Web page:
I most recently quit smoking the day before Rosh Hashana, the Jewish New Year. As with the secular New Year, many a resolution is made for the Jewish New Year – to lose weight, eat better, to pray with more kavanah (concentration / focus), or even to take a class in improvisational comedy. My personal resolution was that I really was going to quit smoking this time.
Being a Quitter
The key phrase in the first sentence, “most recently,” is a good indicator that this is not the first time that I have attempted to quit smoking. Embarassingly, I can’t remember how many times I have tried to quit. The number of cigarettes that I have declared to be “the last cigarette I will ever smoke” is great, possibly numbering over half a pack. The sad thing about this is that I’m fully cogniscant of the dangers that smoking brings with it. I’m well aware that millions of Americans have lost their lives to lung cancer, Andy Kaufman being but one of them. I have had members of my family succumb to this as well.
The father of the building owner whose building housed the apartment I recently stayed in for a short spell of time suffered immensely because of his smoking habit – as he so gently told me one day last summer when he saw me smoking on the stoop. To think that I thought he wanted to make lighthearted conversation! In all seriousness, though, it could be worth looking at the history of my smoking to get some idea of why it keeps on coming back, as it were. I don’t think a day goes by that I don’t think about wanting to have a cigarette at least three or four times during the day.
The Family Background
My grandmother told me that when she was in her early twenties, the company that she worked with had board meetings, at which it was the habit of most people to smoke while talking about business. Indeed, today’s various smoking bans are a far cry from those days, when one could smoke just about anywhere one wanted to. Not that it’s exactly an authoritative guide to the early 40’s, but witness in Annie Hall, where young Alvy Singer is at the doctor’s office, and he is smoking. The doctor in Forrest Gump smoked, too. It wasn’t uncommon. My grandmother told me that she smoked for awhile, until she found it to be unpleasant. Then, just like one might flip a light switch, she stopped.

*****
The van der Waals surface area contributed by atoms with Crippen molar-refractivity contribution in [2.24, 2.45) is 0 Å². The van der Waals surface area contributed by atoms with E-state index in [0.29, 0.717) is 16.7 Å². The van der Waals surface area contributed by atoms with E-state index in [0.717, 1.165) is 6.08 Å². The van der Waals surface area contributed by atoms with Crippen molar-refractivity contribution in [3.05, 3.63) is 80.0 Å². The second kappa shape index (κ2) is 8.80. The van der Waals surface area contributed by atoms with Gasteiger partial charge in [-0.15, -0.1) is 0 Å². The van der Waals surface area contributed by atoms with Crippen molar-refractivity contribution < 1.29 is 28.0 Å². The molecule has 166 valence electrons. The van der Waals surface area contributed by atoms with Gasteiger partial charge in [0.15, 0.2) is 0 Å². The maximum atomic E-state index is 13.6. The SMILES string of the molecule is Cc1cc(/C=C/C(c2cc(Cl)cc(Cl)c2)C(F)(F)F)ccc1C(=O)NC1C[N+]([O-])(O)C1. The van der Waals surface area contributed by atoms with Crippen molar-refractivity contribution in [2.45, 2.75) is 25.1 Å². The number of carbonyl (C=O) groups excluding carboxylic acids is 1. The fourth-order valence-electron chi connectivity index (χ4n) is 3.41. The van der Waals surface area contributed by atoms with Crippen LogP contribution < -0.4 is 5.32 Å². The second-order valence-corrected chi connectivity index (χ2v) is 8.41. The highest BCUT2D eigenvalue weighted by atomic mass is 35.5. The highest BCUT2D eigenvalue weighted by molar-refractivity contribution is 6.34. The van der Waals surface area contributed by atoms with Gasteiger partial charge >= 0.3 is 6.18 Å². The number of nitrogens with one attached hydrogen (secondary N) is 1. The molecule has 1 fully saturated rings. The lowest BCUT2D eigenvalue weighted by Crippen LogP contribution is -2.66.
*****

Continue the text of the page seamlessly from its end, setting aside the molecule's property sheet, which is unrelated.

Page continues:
Next in order is my father. I have a great number of memories involving my father and smoking, chiefly because he has been a smoker for the bulk of my life. He, too, started smoking at around the same age as my grandmother, and right around the same age that I started smoking. When I was growing up, my mother would try to persuade him to quit – she was more of a social smoker, having a smoke at a party or other such gathering of friends. (As a side note, that was the source of some upset as a child as well – it bothered me that either of my parents smoked at various points in my life.) I remember a series of homemade greeting cards that I made my father to attempt to convince him to quit. How funny that I would later be the one smoking as well. Unfortunately, the cards didn’t prove to be all too effective.
Hunter S. Thompson